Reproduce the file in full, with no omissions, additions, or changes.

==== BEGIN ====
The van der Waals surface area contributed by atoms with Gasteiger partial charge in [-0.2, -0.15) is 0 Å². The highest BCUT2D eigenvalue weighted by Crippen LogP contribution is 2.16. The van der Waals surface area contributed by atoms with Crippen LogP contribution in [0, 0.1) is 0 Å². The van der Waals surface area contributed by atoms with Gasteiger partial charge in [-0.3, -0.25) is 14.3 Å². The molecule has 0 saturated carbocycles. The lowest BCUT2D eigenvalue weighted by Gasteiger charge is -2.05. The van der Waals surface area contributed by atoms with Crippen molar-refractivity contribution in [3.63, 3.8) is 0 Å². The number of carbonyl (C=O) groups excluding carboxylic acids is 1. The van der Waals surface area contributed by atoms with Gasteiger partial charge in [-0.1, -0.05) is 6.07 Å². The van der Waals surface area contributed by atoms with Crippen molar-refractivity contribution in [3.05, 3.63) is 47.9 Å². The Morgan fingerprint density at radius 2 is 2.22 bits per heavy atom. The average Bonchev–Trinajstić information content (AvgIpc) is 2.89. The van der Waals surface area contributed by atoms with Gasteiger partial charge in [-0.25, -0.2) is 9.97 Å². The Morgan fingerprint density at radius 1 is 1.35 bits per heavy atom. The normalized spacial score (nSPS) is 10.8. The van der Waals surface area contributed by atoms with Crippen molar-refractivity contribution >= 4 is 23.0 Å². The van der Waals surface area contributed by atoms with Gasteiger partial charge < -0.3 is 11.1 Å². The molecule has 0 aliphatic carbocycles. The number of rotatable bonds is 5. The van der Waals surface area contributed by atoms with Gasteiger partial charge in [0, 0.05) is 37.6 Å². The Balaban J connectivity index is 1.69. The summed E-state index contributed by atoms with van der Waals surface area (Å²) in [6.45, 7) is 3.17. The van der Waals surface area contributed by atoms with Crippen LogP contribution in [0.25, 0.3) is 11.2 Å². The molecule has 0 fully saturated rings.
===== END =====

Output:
The van der Waals surface area contributed by atoms with Gasteiger partial charge in [-0.2, -0.15) is 0 Å². The highest BCUT2D eigenvalue weighted by Crippen LogP contribution is 2.16. The van der Waals surface area contributed by atoms with Crippen LogP contribution in [0, 0.1) is 0 Å². The van der Waals surface area contributed by atoms with Gasteiger partial charge in [-0.3, -0.25) is 14.3 Å². The molecule has 0 saturated carbocycles. The lowest BCUT2D eigenvalue weighted by Gasteiger charge is -2.05. The van der Waals surface area contributed by atoms with Crippen molar-refractivity contribution in [3.63, 3.8) is 0 Å². The number of carbonyl (C=O) groups excluding carboxylic acids is 1. The van der Waals surface area contributed by atoms with Gasteiger partial charge in [-0.1, -0.05) is 6.07 Å². The van der Waals surface area contributed by atoms with Crippen molar-refractivity contribution in [3.05, 3.63) is 47.9 Å². The Morgan fingerprint density at radius 2 is 2.22 bits per heavy atom. The average Bonchev–Trinajstić information content (AvgIpc) is 2.89. The van der Waals surface area contributed by atoms with Gasteiger partial charge in [-0.25, -0.2) is 9.97 Å². The Morgan fingerprint density at radius 1 is 1.35 bits per heavy atom. The normalized spacial score (nSPS) is 10.8. The van der Waals surface area contributed by atoms with Crippen molar-refractivity contribution >= 4 is 23.0 Å². The van der Waals surface area contributed by atoms with Gasteiger partial charge < -0.3 is 11.1 Å². The molecule has 0 aliphatic carbocycles. The number of rotatable bonds is 5. The van der Waals surface area contributed by atoms with Gasteiger partial charge in [0, 0.05) is 37.6 Å². The Balaban J connectivity index is 1.69. The summed E-state index contributed by atoms with van der Waals surface area (Å²) in [6.45, 7) is 3.17. The van der Waals surface area contributed by atoms with Crippen LogP contribution in [0.25, 0.3) is 11.2 Å². The molecule has 0 fully saturated rings.